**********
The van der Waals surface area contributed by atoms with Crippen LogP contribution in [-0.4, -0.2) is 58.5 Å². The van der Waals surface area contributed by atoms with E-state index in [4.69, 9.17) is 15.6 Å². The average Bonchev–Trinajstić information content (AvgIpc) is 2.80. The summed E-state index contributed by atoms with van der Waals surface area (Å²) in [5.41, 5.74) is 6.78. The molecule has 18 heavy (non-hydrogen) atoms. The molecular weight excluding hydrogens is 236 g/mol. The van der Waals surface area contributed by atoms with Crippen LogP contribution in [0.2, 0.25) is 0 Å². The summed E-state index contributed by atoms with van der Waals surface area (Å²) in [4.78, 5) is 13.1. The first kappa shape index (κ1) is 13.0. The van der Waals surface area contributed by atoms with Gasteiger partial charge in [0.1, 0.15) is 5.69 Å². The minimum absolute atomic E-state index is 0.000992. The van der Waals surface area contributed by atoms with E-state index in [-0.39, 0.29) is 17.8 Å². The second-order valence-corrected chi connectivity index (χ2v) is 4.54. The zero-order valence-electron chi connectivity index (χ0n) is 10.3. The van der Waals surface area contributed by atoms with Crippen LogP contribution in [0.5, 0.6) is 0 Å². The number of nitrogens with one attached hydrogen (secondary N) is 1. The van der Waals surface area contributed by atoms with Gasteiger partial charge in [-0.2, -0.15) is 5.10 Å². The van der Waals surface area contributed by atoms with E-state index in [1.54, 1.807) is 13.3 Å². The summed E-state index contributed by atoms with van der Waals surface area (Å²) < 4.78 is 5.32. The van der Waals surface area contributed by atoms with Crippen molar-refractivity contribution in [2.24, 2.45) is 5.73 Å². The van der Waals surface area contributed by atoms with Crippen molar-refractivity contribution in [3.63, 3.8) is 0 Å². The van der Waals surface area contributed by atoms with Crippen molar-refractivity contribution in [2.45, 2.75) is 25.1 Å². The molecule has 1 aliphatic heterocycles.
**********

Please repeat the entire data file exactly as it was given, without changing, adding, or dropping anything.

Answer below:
The van der Waals surface area contributed by atoms with Crippen LogP contribution in [-0.4, -0.2) is 58.5 Å². The van der Waals surface area contributed by atoms with E-state index in [4.69, 9.17) is 15.6 Å². The average Bonchev–Trinajstić information content (AvgIpc) is 2.80. The summed E-state index contributed by atoms with van der Waals surface area (Å²) in [5.41, 5.74) is 6.78. The molecule has 18 heavy (non-hydrogen) atoms. The molecular weight excluding hydrogens is 236 g/mol. The van der Waals surface area contributed by atoms with Crippen LogP contribution in [0.2, 0.25) is 0 Å². The summed E-state index contributed by atoms with van der Waals surface area (Å²) in [4.78, 5) is 13.1. The first kappa shape index (κ1) is 13.0. The van der Waals surface area contributed by atoms with Gasteiger partial charge in [0.1, 0.15) is 5.69 Å². The minimum absolute atomic E-state index is 0.000992. The van der Waals surface area contributed by atoms with E-state index in [-0.39, 0.29) is 17.8 Å². The second-order valence-corrected chi connectivity index (χ2v) is 4.54. The zero-order valence-electron chi connectivity index (χ0n) is 10.3. The van der Waals surface area contributed by atoms with Crippen LogP contribution in [0.5, 0.6) is 0 Å². The number of nitrogens with one attached hydrogen (secondary N) is 1. The van der Waals surface area contributed by atoms with Gasteiger partial charge in [-0.2, -0.15) is 5.10 Å². The van der Waals surface area contributed by atoms with E-state index in [1.54, 1.807) is 13.3 Å². The summed E-state index contributed by atoms with van der Waals surface area (Å²) < 4.78 is 5.32. The van der Waals surface area contributed by atoms with Crippen molar-refractivity contribution in [2.24, 2.45) is 5.73 Å². The van der Waals surface area contributed by atoms with Crippen molar-refractivity contribution in [3.63, 3.8) is 0 Å². The van der Waals surface area contributed by atoms with Crippen molar-refractivity contribution in [2.45, 2.75) is 25.1 Å². The molecule has 1 aliphatic heterocycles.